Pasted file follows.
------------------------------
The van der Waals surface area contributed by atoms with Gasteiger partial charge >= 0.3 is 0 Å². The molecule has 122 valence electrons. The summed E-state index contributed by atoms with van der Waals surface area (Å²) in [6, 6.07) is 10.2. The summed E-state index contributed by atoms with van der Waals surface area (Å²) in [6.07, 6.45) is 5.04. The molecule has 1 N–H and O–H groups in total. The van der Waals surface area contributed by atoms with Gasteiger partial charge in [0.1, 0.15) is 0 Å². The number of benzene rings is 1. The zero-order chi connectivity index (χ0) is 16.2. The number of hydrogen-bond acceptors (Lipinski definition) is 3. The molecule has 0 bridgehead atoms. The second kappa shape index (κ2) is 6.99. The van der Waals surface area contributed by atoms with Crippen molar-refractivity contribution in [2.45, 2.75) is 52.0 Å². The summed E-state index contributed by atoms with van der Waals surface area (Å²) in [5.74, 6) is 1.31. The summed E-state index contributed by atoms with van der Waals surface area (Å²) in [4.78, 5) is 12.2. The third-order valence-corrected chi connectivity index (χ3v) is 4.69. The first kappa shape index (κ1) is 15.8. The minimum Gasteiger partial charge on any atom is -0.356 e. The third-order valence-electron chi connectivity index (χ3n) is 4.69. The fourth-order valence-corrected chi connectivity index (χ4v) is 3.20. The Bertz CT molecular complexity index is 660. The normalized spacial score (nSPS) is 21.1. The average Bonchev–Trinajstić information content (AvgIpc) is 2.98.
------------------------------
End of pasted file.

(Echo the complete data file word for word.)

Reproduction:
The van der Waals surface area contributed by atoms with Gasteiger partial charge >= 0.3 is 0 Å². The molecule has 122 valence electrons. The summed E-state index contributed by atoms with van der Waals surface area (Å²) in [6, 6.07) is 10.2. The summed E-state index contributed by atoms with van der Waals surface area (Å²) in [6.07, 6.45) is 5.04. The molecule has 1 N–H and O–H groups in total. The van der Waals surface area contributed by atoms with Gasteiger partial charge in [0.1, 0.15) is 0 Å². The number of benzene rings is 1. The zero-order chi connectivity index (χ0) is 16.2. The number of hydrogen-bond acceptors (Lipinski definition) is 3. The molecule has 0 bridgehead atoms. The second kappa shape index (κ2) is 6.99. The van der Waals surface area contributed by atoms with Crippen molar-refractivity contribution in [2.45, 2.75) is 52.0 Å². The summed E-state index contributed by atoms with van der Waals surface area (Å²) in [5.74, 6) is 1.31. The summed E-state index contributed by atoms with van der Waals surface area (Å²) in [4.78, 5) is 12.2. The third-order valence-corrected chi connectivity index (χ3v) is 4.69. The first kappa shape index (κ1) is 15.8. The minimum Gasteiger partial charge on any atom is -0.356 e. The third-order valence-electron chi connectivity index (χ3n) is 4.69. The fourth-order valence-corrected chi connectivity index (χ4v) is 3.20. The Bertz CT molecular complexity index is 660. The normalized spacial score (nSPS) is 21.1. The average Bonchev–Trinajstić information content (AvgIpc) is 2.98.